The inherent problem, of course, is that when it is the government dishing out the money, the government is ultimately the one in control, and there is the potential for a big loss of individual liberty. Especially if the government begins attaching all sorts of strings to these payments, which we have already seen in the past.
     
  19. Battle3

    Battle3 Well-Known Member

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    Its BS. I looked up "libertarian socialist", read a half dozen descriptions, none were concise, all were wordy and went to great lengths trying to explain why it was not socialism or libertarianism. Some explanations were contradictory, some were self-contradictory.

    People who like socialism and communism come up with all kinds of excuses to explain the total failure of top-down government rule, they create all kinds of new names and twists on standard old socialism/communism, like libertarian socialist or anarchist socialist, but its all the same scam.

    The end result of all of them are a small group of elites have the power and control the masses. And if you think some inane idea such as having the workers own the means of production rather then the state will not result in power being concentrated into a small group of "workers", then you must believe in unicorns and the leprechaun pot of gold at the end of the rainbow.
     
  20. reallybigjohnson

    reallybigjohnson Banned

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    Capitalism is just another term for market economy. You can't have "worker owned' anything and not be at odds with Libertarianism. What we do have in this country is crony capitalism which is NOT laissez-faire economics and it hasn't been so for over a century. Probably the most free economy you will find are the Swiss as they are less regulates than the US currently is.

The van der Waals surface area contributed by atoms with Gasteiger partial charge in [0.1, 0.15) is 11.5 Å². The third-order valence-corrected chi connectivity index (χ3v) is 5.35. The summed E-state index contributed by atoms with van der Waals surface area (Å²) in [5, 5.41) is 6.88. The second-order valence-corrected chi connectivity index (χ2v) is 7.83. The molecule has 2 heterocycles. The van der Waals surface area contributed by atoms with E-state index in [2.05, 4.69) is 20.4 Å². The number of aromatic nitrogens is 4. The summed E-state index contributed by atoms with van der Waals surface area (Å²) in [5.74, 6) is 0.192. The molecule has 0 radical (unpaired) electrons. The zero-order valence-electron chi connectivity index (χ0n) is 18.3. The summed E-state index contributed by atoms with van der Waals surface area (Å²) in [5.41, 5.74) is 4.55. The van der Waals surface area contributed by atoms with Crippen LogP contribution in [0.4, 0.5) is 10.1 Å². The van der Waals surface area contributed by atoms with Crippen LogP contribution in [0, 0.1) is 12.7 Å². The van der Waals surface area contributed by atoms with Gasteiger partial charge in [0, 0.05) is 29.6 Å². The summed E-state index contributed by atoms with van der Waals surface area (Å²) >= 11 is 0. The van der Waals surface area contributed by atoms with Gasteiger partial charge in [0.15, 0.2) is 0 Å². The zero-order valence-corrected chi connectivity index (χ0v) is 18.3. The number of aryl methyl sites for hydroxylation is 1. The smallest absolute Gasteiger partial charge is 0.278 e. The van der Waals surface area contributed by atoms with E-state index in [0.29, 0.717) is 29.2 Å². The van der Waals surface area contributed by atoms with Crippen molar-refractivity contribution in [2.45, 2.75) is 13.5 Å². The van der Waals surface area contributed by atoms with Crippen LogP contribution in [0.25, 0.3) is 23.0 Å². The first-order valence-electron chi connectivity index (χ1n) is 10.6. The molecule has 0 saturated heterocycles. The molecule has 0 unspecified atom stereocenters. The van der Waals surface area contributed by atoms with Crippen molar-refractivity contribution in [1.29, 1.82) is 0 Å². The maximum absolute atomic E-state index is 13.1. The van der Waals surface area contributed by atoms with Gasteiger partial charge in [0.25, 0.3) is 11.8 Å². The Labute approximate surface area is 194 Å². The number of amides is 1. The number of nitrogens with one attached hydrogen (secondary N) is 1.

21. Fscheu

    Fscheu Banned

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    That's not necessarily true, there are various forms of market socialism. I'm not sure why you don't think worker control and libertarianism can coexist. A government doesn't need to get involved for workers to control their own productivity.
     
  22. AnarchistPhilosopher

    AnarchistPhilosopher New Member

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    Not only is Libertarian Socialism not an oxymoron but many of the earliest societies on Earth have been libertarian socialist. The Diggers,the Essenes,the Didaches,the Puritans,the Quakers,the Gnostics and the Enragés are all examples of primitive libertarian socialist communities.
     
  23. AlNewman

    AlNewman Well-Known Member

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    There is no such thing as a libertarian socialism as this oxymoronic term is only used by the ignorant unsure of reality and the meaning of words, harboring a belief system rife with contradictions, one so instilled with indoctrination, the real world has no meaning.



    So just how do you expect one to discuss an oxymoronic view?

    - - - Updated - - -

    Yes and they are. No guessing about definitions at all.
     
  24. AlNewman

    AlNewman Well-Known Member

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    Really, what was the clue, Democratic Socialism?
     
  25. AlNewman

    AlNewman Well-Known Member

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    No argument on that point!!!

    I would suggest you buy a good dictionary and start using same.

    So those freedom socialist (a free slave?) wants to own what exactly? And using your special little dictionary, just what is laissez-faire economics? And just how did you come up with that little philosophy that libertarianism somehow stresses liberty and lack of authority when their platform is for a limited government, not very free nor anti-authoritarian is would seem.

    And just what is contradictory to what conditions bought about by capitalism? Do you have any clue as to what you are trying to imply?